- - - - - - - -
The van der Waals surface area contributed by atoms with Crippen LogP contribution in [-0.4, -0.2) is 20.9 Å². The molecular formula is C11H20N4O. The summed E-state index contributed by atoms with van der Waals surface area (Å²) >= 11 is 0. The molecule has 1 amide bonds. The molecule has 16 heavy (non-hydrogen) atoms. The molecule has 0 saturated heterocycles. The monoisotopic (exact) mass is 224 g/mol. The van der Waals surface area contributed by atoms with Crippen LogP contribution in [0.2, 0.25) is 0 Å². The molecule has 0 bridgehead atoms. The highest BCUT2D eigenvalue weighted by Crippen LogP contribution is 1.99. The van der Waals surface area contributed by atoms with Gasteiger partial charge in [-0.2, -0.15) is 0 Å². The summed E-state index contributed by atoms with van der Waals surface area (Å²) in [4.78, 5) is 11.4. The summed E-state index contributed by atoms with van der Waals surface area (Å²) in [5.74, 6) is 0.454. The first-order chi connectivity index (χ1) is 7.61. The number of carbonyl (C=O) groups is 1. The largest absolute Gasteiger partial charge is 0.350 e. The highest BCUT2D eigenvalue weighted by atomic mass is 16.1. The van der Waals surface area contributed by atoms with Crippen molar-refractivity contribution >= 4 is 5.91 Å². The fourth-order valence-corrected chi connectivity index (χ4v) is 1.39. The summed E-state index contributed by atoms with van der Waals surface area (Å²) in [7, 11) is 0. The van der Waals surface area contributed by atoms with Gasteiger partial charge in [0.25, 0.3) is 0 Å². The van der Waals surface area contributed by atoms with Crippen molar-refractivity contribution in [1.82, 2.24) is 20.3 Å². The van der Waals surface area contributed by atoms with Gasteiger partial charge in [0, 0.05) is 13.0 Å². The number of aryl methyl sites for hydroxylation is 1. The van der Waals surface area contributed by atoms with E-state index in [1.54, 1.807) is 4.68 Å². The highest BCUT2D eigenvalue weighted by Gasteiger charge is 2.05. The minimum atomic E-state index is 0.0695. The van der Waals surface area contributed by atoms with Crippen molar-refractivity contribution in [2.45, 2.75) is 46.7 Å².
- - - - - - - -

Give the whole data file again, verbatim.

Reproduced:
The van der Waals surface area contributed by atoms with Crippen LogP contribution in [-0.4, -0.2) is 20.9 Å². The molecular formula is C11H20N4O. The summed E-state index contributed by atoms with van der Waals surface area (Å²) >= 11 is 0. The molecule has 1 amide bonds. The molecule has 16 heavy (non-hydrogen) atoms. The molecule has 0 saturated heterocycles. The monoisotopic (exact) mass is 224 g/mol. The van der Waals surface area contributed by atoms with Crippen LogP contribution in [0.2, 0.25) is 0 Å². The molecule has 0 bridgehead atoms. The highest BCUT2D eigenvalue weighted by Crippen LogP contribution is 1.99. The van der Waals surface area contributed by atoms with Gasteiger partial charge in [-0.2, -0.15) is 0 Å². The summed E-state index contributed by atoms with van der Waals surface area (Å²) in [4.78, 5) is 11.4. The summed E-state index contributed by atoms with van der Waals surface area (Å²) in [5.74, 6) is 0.454. The first-order chi connectivity index (χ1) is 7.61. The number of carbonyl (C=O) groups is 1. The largest absolute Gasteiger partial charge is 0.350 e. The highest BCUT2D eigenvalue weighted by atomic mass is 16.1. The van der Waals surface area contributed by atoms with Crippen molar-refractivity contribution >= 4 is 5.91 Å². The fourth-order valence-corrected chi connectivity index (χ4v) is 1.39. The summed E-state index contributed by atoms with van der Waals surface area (Å²) in [7, 11) is 0. The van der Waals surface area contributed by atoms with Gasteiger partial charge in [0.25, 0.3) is 0 Å². The van der Waals surface area contributed by atoms with Crippen molar-refractivity contribution in [1.82, 2.24) is 20.3 Å². The van der Waals surface area contributed by atoms with Gasteiger partial charge in [0, 0.05) is 13.0 Å². The number of aryl methyl sites for hydroxylation is 1. The van der Waals surface area contributed by atoms with E-state index in [1.54, 1.807) is 4.68 Å². The highest BCUT2D eigenvalue weighted by Gasteiger charge is 2.05. The minimum atomic E-state index is 0.0695. The van der Waals surface area contributed by atoms with Crippen molar-refractivity contribution in [2.45, 2.75) is 46.7 Å².